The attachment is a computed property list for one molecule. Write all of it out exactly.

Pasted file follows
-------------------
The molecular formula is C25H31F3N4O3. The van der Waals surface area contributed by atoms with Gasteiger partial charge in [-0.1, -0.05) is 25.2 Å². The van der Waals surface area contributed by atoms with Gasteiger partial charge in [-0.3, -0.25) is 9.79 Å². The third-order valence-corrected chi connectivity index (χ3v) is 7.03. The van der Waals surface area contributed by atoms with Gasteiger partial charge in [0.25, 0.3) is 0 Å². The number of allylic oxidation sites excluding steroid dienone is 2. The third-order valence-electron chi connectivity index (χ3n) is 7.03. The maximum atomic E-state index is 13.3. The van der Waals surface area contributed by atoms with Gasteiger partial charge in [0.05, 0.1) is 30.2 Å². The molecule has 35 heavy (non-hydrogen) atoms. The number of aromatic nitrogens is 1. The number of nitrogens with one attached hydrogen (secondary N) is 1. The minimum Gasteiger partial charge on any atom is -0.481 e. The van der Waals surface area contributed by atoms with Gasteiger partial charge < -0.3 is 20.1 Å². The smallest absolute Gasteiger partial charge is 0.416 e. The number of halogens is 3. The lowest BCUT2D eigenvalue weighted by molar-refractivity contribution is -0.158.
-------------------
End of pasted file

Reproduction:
The molecular formula is C25H31F3N4O3. The van der Waals surface area contributed by atoms with Gasteiger partial charge in [-0.1, -0.05) is 25.2 Å². The van der Waals surface area contributed by atoms with Gasteiger partial charge in [-0.3, -0.25) is 9.79 Å². The third-order valence-corrected chi connectivity index (χ3v) is 7.03. The van der Waals surface area contributed by atoms with Gasteiger partial charge in [0.25, 0.3) is 0 Å². The number of allylic oxidation sites excluding steroid dienone is 2. The third-order valence-electron chi connectivity index (χ3n) is 7.03. The maximum atomic E-state index is 13.3. The van der Waals surface area contributed by atoms with Gasteiger partial charge in [0.05, 0.1) is 30.2 Å². The molecule has 35 heavy (non-hydrogen) atoms. The number of aromatic nitrogens is 1. The number of nitrogens with one attached hydrogen (secondary N) is 1. The minimum Gasteiger partial charge on any atom is -0.481 e. The van der Waals surface area contributed by atoms with Gasteiger partial charge < -0.3 is 20.1 Å². The smallest absolute Gasteiger partial charge is 0.416 e. The number of halogens is 3. The lowest BCUT2D eigenvalue weighted by molar-refractivity contribution is -0.158.